Budgets also play a role here, if an area has a certain budget, what comes first? Keeping Colossus and SAW working, or fixing Samurai at their expense? If Thorpe looked after the ride properly, the issues would never arise. The ride would be stripped far more often (which can easily be done over night, to cite fairs as an example, except Samurai only needs the pods and counter weights removing to get at all the working parts, which makes the job even easier). But do they? No. IT's the cheap fix; keep it going, keep it going, keep it going, oh look, it's knackered. Does it need fixing? Cost:Benefit ratio... nope, not yet.

And just to address getting a new model; why? Would there be any real benefit at all? The ride structurally is as robust as they come; in fact the only metal fatigue ever found on them is near the base, first detected on Samurai and rapidly fixed across all models. So all that is left is electrics and motors. Motors are far cheaper than a new ride, and electrics are more than likely sound anyway, they tend to be renewed periodically and don't face major issues. The ride control system could also be renewed, but again, its a fraction of the cost of getting a new structure. A proper refurb would be all that is needed; replace all the electrics, replace the control system and plc, and fit a whole set of new motors. Then you have a working ride... just as emerged at the start of 2011. The problem isn't the Mondial Top Scan we call Samurai, it's how the ride is maintained.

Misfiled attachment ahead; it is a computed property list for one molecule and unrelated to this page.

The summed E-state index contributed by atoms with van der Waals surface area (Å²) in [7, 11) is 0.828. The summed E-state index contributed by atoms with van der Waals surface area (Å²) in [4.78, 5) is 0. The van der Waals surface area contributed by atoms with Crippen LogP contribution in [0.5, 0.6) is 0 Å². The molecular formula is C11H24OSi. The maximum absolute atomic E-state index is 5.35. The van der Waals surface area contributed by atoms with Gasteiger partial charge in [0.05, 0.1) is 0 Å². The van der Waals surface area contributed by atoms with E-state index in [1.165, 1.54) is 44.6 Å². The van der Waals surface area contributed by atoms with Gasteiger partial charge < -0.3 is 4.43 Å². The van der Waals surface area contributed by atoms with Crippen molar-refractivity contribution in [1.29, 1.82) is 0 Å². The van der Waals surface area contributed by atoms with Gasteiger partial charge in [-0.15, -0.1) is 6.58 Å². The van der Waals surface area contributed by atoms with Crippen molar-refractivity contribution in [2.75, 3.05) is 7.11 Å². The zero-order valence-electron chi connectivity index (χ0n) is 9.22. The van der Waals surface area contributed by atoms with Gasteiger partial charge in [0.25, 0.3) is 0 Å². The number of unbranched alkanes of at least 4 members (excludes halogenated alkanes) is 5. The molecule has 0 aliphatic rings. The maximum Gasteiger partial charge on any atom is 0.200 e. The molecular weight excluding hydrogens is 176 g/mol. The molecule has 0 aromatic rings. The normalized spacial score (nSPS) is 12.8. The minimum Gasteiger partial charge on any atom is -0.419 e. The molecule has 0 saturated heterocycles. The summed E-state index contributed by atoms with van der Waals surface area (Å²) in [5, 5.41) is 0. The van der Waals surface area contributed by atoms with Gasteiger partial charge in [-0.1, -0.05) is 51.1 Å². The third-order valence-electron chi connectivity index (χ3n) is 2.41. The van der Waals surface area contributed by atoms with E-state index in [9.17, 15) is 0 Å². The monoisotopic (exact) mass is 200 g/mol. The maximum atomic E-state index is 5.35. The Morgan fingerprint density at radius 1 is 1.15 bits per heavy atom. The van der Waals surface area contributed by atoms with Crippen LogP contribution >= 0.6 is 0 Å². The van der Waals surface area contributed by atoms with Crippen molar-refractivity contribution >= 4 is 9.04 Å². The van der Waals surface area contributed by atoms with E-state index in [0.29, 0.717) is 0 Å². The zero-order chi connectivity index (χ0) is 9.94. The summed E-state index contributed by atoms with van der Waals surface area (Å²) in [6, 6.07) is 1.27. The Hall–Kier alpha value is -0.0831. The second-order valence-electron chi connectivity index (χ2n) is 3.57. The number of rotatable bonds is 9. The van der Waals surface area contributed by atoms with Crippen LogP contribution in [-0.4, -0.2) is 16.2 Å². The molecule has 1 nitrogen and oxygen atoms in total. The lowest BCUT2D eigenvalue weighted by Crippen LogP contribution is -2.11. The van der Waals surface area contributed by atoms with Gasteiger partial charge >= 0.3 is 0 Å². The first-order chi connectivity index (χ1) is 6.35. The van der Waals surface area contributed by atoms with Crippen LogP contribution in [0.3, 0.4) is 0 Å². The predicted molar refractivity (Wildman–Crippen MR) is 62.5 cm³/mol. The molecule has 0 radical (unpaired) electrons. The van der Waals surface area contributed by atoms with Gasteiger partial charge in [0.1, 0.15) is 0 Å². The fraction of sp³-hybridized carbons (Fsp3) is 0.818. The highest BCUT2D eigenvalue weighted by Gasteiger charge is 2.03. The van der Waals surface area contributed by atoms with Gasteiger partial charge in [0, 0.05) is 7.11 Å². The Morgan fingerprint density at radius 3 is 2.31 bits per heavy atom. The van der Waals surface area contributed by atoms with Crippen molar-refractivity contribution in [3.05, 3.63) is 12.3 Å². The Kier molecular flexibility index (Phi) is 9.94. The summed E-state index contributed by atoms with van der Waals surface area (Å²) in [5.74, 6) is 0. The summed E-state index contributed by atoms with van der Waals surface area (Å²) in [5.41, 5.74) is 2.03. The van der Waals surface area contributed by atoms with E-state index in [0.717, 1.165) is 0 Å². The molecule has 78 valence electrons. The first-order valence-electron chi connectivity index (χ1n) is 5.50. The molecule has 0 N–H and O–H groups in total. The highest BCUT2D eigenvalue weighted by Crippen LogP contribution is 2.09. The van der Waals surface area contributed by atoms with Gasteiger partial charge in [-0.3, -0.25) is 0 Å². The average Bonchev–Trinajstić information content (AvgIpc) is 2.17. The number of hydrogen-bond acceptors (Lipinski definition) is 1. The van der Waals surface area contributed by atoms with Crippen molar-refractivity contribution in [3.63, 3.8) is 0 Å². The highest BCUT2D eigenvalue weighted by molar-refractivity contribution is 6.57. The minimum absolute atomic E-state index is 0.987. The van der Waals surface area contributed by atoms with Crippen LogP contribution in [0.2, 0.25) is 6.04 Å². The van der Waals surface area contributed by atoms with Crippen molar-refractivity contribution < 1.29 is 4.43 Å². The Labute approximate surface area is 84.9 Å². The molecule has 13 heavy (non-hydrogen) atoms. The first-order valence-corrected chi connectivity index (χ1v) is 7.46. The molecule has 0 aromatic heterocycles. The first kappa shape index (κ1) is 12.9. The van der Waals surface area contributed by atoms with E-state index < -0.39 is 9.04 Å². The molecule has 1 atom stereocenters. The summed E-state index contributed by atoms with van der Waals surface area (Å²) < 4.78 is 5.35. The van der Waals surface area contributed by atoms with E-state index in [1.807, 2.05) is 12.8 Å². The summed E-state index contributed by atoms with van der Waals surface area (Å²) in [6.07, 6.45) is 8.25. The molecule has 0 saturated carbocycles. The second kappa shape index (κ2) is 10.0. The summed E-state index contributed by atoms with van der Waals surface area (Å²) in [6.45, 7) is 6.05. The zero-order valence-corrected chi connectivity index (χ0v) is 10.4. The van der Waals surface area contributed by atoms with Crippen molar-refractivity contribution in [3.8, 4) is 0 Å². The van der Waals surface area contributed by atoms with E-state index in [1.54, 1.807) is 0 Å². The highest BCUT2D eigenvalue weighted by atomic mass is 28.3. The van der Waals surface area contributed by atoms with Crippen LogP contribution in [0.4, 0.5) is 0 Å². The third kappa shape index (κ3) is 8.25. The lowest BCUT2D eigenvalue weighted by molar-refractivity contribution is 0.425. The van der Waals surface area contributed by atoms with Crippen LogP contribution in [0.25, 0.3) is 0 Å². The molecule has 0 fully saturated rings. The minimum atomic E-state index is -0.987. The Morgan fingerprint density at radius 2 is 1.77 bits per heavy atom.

What you need to think here is, is Samurai a problem? Not from the point of view, 'I didn't get my cycle 6 on Samurai, my day is ruined', but from the point of view, have people stopped coming because it's broken? Have people complained? Have we lost any money? It's all business, it's just Merlin do a better job at letting you know that than the likes of Lightw@ter Valley, where every ride is needed, day in, day out.

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I think you are saying the same, but they wouldn't have bought the winter maintenance forward without being forced into it by some sort of part failure. So it has failed when it shouldn't, but whether that is the parks fault for poor maintenance or something unenforceable/unmanageable I guess we won't know.

The one thing that never feels right for me anymore on this model are the restraints. The amount of lateral movement they have is disturbing, although I'm sure they are quite safe. When it was at Chessington the restraints were solid and I have never been on another model with this problem anywhere near the extent Samurai has. Makes me feel uneasy.